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Canadiens can't resist skills of Daniel Audette, son of former NHLer

Nikita Scherbak stands with Montreal Canadiens officials after being chosen 26th overall during the first round of the NHL hockey draft, Friday, June 27, 2014, in Philadelphia. (AP Photo/Matt Slocum)

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Nikita Scherbak stands with Montreal Canadiens officials after being chosen 26th overall during the first round of the NHL hockey draft, Friday, June 27, 2014, in Philadelphia. (AP Photo/Matt Slocum)

PHILADELPHIA - The Montreal Canadiens got bigger in Saturday's NHL draft but couldn't resist the allure of five-foot-eight Sherbrooke centre Daniel Audette.

Its other five picks were all six foot or better, with three at 6-1 or above. Third-round pick Brett Lernout stands six foot four and weighs 206 pounds.

"He's a big strong strapping defenceman," Trevor Timmins, Montreal's director of amateur scouting, said of Lernout. "He's tough as nails and has a heavy shot."

Timmins had talked prior to the draft about the Habs wanting to "get bigger, stronger, faster."

"But at the same time if there's a player that's undersized there and he's a good hockey player, then he's hard to pass. That's the situation here with Daniel—similar to a Brendan Gallagher in his draft year. You simply can't go by a player with that much ability."

Gallagher is five foot nine and 180 pounds but plays much larger.

The 175-pound Audette had 21 goals and 55 assists in 68 games last season.

Audette, the son of Habs amateur scout and former NHLer Donald Audette, went in the fifth round. Timmins said Audette Sr. had not been involved in any of the pre-draft discussion on his son.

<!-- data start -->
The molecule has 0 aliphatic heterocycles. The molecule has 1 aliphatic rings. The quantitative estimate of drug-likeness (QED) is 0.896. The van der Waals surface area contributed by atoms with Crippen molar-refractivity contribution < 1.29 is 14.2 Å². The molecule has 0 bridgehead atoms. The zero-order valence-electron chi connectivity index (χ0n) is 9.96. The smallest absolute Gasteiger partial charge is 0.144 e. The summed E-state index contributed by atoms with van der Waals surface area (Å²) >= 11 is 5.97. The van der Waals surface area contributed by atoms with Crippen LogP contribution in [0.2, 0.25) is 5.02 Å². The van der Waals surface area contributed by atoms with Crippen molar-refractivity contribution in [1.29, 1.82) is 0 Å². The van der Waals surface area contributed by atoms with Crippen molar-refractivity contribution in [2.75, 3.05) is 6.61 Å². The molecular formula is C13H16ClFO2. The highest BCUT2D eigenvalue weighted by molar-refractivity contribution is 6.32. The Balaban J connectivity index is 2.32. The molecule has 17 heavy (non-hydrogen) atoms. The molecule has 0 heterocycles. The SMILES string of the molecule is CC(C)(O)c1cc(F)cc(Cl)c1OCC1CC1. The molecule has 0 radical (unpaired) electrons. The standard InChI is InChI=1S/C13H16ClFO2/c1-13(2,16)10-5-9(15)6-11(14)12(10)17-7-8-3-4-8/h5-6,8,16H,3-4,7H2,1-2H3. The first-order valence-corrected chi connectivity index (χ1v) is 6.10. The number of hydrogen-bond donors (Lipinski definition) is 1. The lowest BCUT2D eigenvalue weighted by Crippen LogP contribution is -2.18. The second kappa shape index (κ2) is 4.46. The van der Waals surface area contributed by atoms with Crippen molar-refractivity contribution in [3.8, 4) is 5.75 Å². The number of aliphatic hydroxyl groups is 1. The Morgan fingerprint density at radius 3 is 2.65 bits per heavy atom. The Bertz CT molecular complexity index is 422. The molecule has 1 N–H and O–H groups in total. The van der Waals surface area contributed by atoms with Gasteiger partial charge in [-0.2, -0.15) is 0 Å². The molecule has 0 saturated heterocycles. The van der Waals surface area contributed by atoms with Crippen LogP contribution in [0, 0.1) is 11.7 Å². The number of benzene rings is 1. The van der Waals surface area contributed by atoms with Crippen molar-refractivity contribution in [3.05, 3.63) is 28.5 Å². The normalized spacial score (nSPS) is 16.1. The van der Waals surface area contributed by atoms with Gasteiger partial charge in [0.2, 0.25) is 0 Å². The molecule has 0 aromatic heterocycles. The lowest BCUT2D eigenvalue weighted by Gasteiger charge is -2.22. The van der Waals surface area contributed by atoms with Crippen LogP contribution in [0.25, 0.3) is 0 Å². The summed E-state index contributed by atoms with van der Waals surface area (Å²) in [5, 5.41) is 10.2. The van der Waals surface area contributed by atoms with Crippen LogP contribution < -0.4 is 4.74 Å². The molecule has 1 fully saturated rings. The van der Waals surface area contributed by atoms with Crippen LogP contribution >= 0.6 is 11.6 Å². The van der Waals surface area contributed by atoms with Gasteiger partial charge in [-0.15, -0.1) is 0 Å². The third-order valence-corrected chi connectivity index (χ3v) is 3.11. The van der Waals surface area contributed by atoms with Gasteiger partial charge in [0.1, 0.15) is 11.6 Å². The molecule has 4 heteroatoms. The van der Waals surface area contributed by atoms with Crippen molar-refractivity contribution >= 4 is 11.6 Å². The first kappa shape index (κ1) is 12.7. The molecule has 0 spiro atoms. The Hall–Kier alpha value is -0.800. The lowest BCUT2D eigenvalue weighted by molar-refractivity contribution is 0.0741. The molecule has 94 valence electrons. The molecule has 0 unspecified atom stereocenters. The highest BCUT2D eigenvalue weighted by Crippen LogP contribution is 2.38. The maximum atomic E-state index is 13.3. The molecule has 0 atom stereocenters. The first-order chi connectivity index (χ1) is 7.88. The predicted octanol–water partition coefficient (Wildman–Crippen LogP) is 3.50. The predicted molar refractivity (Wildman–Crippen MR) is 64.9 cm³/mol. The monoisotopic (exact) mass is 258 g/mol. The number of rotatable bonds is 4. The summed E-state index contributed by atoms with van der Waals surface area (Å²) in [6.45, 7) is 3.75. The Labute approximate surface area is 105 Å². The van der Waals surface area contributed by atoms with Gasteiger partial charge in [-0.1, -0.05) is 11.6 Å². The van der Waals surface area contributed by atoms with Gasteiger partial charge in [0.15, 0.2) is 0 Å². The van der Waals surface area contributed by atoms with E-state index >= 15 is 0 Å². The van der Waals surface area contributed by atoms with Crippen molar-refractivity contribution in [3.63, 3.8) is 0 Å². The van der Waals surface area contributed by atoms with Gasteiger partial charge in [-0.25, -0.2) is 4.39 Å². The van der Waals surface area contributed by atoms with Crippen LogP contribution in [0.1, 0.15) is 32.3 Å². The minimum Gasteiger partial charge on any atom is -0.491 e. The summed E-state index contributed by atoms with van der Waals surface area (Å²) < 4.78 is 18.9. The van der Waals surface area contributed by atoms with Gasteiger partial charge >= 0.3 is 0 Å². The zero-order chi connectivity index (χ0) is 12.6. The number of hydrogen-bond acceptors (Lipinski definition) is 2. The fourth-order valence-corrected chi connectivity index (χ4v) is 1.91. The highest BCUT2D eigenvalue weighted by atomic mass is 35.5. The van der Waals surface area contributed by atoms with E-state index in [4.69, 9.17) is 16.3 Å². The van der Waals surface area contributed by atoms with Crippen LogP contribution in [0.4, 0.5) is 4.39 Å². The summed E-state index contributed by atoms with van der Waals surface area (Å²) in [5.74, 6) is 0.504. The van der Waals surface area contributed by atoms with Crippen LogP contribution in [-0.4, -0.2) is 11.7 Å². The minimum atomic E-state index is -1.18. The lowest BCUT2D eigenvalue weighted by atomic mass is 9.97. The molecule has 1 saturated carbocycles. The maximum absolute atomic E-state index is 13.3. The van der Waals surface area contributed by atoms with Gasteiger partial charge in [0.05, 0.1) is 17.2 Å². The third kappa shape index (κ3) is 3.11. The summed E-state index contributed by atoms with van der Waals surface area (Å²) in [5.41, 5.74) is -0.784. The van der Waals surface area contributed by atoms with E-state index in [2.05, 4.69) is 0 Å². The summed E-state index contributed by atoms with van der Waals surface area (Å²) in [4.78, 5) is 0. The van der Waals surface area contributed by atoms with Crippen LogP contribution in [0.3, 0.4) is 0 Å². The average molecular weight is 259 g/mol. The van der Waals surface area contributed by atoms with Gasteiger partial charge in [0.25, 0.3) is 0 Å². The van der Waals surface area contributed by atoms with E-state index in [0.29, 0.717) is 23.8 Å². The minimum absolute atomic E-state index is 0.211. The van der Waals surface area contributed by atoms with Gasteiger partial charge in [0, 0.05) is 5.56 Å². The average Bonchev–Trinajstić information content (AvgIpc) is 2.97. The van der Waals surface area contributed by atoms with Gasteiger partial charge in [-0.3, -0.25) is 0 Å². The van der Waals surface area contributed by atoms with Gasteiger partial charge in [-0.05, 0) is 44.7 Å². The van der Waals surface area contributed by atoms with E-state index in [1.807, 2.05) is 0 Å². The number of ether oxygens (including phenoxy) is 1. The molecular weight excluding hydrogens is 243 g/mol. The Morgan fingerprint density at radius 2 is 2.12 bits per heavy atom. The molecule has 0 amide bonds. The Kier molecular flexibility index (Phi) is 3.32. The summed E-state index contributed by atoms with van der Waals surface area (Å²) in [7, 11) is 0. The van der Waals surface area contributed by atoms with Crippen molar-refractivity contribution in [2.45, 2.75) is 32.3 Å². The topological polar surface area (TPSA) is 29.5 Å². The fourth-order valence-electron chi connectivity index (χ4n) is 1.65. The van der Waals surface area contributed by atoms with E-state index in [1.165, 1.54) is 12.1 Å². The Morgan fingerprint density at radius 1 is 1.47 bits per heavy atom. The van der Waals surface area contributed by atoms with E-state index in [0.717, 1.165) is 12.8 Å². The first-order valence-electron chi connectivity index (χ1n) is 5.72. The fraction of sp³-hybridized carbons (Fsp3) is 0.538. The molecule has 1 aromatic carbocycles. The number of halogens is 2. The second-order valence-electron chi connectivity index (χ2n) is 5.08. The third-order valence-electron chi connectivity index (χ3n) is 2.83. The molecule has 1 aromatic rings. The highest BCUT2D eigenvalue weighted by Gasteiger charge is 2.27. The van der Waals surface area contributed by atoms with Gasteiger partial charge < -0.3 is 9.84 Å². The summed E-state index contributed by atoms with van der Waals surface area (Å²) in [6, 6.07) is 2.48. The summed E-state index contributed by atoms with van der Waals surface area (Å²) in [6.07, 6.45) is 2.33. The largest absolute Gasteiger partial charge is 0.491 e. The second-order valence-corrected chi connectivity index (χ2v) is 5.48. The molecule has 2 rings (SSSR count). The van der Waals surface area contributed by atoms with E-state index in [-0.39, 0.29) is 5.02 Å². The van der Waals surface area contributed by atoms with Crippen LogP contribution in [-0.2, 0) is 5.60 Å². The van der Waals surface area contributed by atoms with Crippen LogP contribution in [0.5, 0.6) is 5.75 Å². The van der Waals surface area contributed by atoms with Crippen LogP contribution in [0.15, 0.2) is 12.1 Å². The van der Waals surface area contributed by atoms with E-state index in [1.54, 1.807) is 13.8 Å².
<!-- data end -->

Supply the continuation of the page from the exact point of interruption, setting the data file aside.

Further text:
In fact, Donald was told to spend the afternoon in the stands with his wife and son until Daniel got drafted.

Donald collected 260 goals and 249 assists 735 career NHL games with the Buffalo Sabres, Los Angeles Kings, Atlanta Thrashers, Dallas Stars, Montreal and Florida Panthers.

The Canadiens traded up to get Lernout, a Swift Current defenceman.

They gave up their third-round pick (87th overall) and fourth-round pick (117th overall) to get Arizona's third-rounder (73rd overall).

"I looked at the team picking in front of us and I thought there was a good chance that he wouldn't be there (by Montreal's pick) ... We wanted to add some size on defence and he was a good fit for us there," said Timmins.

Montreal took AJHL defenceman Nikolas Koberstein (125th overall) and Audette (147th overall) in the fifth round, USHL goalie Hayden Hawkey (177th overall) in the sixth round and Ontario Junior Hockey League forward Jake Evans (207th overall) in the seventh round.

Montreal used its first-round pick Friday to take Russian forward Nikita Scherbak of the Saskatoon Blades 26th overall.

Thanks to reaching the Eastern Conference final, the Canadiens' draft position was well down this year.

"If you take a look at our picks in every round, they're pretty late. So the asset value of the picks we had wasn't near as high as last year or the year before," Timmins said. "That's why we had to make that trade in the third (round) to move up.

"We had to wait out turn pretty long in each round. I'll tell you (how we did) a few years down the road. But we're happy with the guys we got. They're the guys we targeted and we still had guys left on the list that we wanted to draft."

The Habs went "under the radar" on Koberstein, according to their scouting director.

"I think this guy has good upside and long-range projection," he said. "He's a great kid and has tons of character but he's a good hockey player too."

Koberstein is committed to play at the University of Alaska-Fairbanks after one more year with the Olds Grizzlys of the Alberta Junior Hockey League.

Timmins sees him as a five-year player, meaning he has one year at Junior A and four at college.

Hawkey, USHL goalie of the year, is committed to play collegiate hockey at Providence. "He's like money in the bank," said Timmins.

Evans is headed to Notre Dame. "He's a skilled centre with great playmaking ability," said Timmins.

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